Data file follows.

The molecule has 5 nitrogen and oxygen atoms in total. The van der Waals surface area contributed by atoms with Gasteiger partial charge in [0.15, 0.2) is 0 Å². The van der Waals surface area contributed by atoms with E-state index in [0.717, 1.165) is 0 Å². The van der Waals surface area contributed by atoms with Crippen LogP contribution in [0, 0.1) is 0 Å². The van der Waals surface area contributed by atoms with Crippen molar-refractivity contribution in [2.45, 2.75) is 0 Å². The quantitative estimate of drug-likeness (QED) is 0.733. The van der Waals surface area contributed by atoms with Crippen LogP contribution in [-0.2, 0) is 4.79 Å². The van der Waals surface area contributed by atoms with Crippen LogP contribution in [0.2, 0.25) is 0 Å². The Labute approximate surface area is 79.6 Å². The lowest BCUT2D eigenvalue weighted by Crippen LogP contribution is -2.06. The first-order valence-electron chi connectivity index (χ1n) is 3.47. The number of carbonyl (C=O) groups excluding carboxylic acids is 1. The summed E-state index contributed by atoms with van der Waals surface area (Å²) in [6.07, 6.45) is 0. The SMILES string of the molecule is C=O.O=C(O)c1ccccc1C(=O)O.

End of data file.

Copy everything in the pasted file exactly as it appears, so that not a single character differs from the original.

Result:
The molecule has 5 nitrogen and oxygen atoms in total. The van der Waals surface area contributed by atoms with Gasteiger partial charge in [0.15, 0.2) is 0 Å². The van der Waals surface area contributed by atoms with E-state index in [0.717, 1.165) is 0 Å². The van der Waals surface area contributed by atoms with Crippen LogP contribution in [0, 0.1) is 0 Å². The van der Waals surface area contributed by atoms with Crippen molar-refractivity contribution in [2.45, 2.75) is 0 Å². The quantitative estimate of drug-likeness (QED) is 0.733. The van der Waals surface area contributed by atoms with Crippen LogP contribution in [-0.2, 0) is 4.79 Å². The van der Waals surface area contributed by atoms with Crippen LogP contribution in [0.2, 0.25) is 0 Å². The Labute approximate surface area is 79.6 Å². The lowest BCUT2D eigenvalue weighted by Crippen LogP contribution is -2.06. The first-order valence-electron chi connectivity index (χ1n) is 3.47. The number of carbonyl (C=O) groups excluding carboxylic acids is 1. The summed E-state index contributed by atoms with van der Waals surface area (Å²) in [6.07, 6.45) is 0. The SMILES string of the molecule is C=O.O=C(O)c1ccccc1C(=O)O.